On May 13 2011, ABC announced that V was cancelled.” from wikipedia. V was of course straight sci-fi.

    Space 1999: “While the third season of Space: 1999 never actually entered production, the producers and studio had originally intended continuing the show. As filming on Year Two came to its conclusion, it became apparent that this was simply not going to happen and the series ended with the episode “The Dorcons”. (from wikipedia) Space 1999 was straight sci-fi.

    Planet of the Apes: “The series ran from September 13, 1974 to December 20, 1974. Although fourteen episodes were produced, only 13 were originally networked; the 14th episode (shown in some markets, but pre-empted in others) was included in the DVD box set which is now available. Fox had promised to include promotional materials and trailers for the episodes with the DVD set, but no such footage was included.

    The show was cancelled after half a season because of low ratings, due to direct competition by NBC’s Top 10 hits Sanford and Son and Chico and the Man. However, it was very successful in Britain for ITV; the entire series was later repeated on Channel 4 in 1994.” (from wikipedia) a classic sci-fi survival series.

    These are just off the top of my head, I’m sure there were plenty more. Note how two of these shows were screwed over by the Winter Olympics proving once again that sports are our enemy.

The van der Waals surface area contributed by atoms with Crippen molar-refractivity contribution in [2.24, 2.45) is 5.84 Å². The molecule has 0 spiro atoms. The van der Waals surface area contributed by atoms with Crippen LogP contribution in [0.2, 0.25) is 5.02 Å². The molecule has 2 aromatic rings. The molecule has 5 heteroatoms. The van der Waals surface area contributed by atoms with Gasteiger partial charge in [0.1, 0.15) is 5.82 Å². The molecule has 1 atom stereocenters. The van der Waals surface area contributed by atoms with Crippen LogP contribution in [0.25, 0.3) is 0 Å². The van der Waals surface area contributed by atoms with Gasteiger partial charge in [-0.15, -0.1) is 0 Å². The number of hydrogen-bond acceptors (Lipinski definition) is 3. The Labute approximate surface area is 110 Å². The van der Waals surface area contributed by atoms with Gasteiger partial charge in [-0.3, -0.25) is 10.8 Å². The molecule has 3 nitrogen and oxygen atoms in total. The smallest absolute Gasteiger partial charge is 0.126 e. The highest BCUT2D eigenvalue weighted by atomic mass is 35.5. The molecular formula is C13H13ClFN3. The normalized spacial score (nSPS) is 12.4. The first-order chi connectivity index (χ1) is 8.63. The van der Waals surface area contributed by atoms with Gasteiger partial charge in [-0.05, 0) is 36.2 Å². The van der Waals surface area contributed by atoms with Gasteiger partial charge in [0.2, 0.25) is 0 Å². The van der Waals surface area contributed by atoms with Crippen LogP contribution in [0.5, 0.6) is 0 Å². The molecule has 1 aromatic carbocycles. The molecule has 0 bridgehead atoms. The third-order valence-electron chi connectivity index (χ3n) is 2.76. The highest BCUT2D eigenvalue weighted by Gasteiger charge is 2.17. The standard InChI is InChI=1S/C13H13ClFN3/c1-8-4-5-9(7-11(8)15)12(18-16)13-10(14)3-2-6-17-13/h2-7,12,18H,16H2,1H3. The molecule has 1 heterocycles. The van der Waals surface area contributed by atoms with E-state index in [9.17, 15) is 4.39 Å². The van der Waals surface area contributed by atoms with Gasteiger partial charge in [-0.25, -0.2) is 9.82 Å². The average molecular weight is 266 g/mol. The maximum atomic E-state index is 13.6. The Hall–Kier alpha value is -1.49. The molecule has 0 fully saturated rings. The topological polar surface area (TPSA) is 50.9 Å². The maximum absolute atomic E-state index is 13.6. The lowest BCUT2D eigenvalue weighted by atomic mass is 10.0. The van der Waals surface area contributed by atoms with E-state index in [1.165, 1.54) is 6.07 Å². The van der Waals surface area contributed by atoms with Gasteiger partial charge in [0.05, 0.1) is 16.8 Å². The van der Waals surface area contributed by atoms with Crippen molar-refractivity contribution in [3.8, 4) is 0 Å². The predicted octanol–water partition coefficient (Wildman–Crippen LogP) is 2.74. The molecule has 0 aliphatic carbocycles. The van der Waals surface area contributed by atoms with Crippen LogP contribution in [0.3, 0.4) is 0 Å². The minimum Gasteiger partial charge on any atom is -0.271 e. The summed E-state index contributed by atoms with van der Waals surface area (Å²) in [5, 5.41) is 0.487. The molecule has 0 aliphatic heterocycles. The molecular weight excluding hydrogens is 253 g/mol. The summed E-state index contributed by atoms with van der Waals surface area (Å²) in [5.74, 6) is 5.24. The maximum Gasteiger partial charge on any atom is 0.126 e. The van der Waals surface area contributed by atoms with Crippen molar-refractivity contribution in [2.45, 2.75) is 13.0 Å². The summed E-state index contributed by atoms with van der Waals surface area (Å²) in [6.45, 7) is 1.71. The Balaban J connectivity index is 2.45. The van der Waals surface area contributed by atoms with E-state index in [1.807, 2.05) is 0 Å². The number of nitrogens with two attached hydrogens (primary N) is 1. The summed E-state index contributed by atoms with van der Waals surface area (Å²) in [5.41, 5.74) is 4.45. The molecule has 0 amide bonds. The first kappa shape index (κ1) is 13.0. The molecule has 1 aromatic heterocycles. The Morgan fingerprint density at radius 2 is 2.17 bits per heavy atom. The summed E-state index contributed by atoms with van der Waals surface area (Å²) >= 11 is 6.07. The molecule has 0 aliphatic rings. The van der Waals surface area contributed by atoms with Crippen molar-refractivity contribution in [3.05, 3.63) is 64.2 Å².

• May 14, 2011 at 4:42 pm

      Jericho I had on my list of contenders, as well as the original V. (The new V was axed this morning as I finished the article.) Space: Above and Beyond is another one as well.

      I don’t know about you, but I’ve become numb over the years to the number of sci-fi shows axed while they were in the early stages of the series. You learn to live with it, unfortunately.

      And yet The Footy Show survives.

      • May 14, 2011 at 4:59 pm

        Yes I agree, you become numb to the almost guaranteed failure of a new show with sci-fi themes. Fans write their own fiction to finish off a series or find some poignancy in not knowing what will happen to the characters, the poignancy of the open end. I remember watching the 4400 and as it became clear this was definitely sci fi thinking “well so much for THIS show”.

        Enterprise almost makes this list though it has about 100 eps. Cancelled after the 4th season despite improved ratings, great reviews, a complete change of direction and producer and a huge 5th season in the planning. What’s disturbing is this tidbit: “The website IGN Filmforce, reporting on rumors Paramount had actually decided to cancel Enterprise after its fourth season as early as midway through the second year, quoted an unidentified “executive involved with Enterprise” as saying this scenario was “very likely”.” (wikipedia) Facts are that how good a series is has little to do with the plans for its life a lot of the time.

  2. May 14, 2011 at 4:42 pm

    And how could I forget! One of my favorite shows..

    Dark Angel: “Dark Angel is an American biopunk/cyberpunk science fiction television series created by James Cameron and Charles H. Eglee. The show premiered in the United States on the Fox network on October 3, 2000, and was canceled after two seasons.”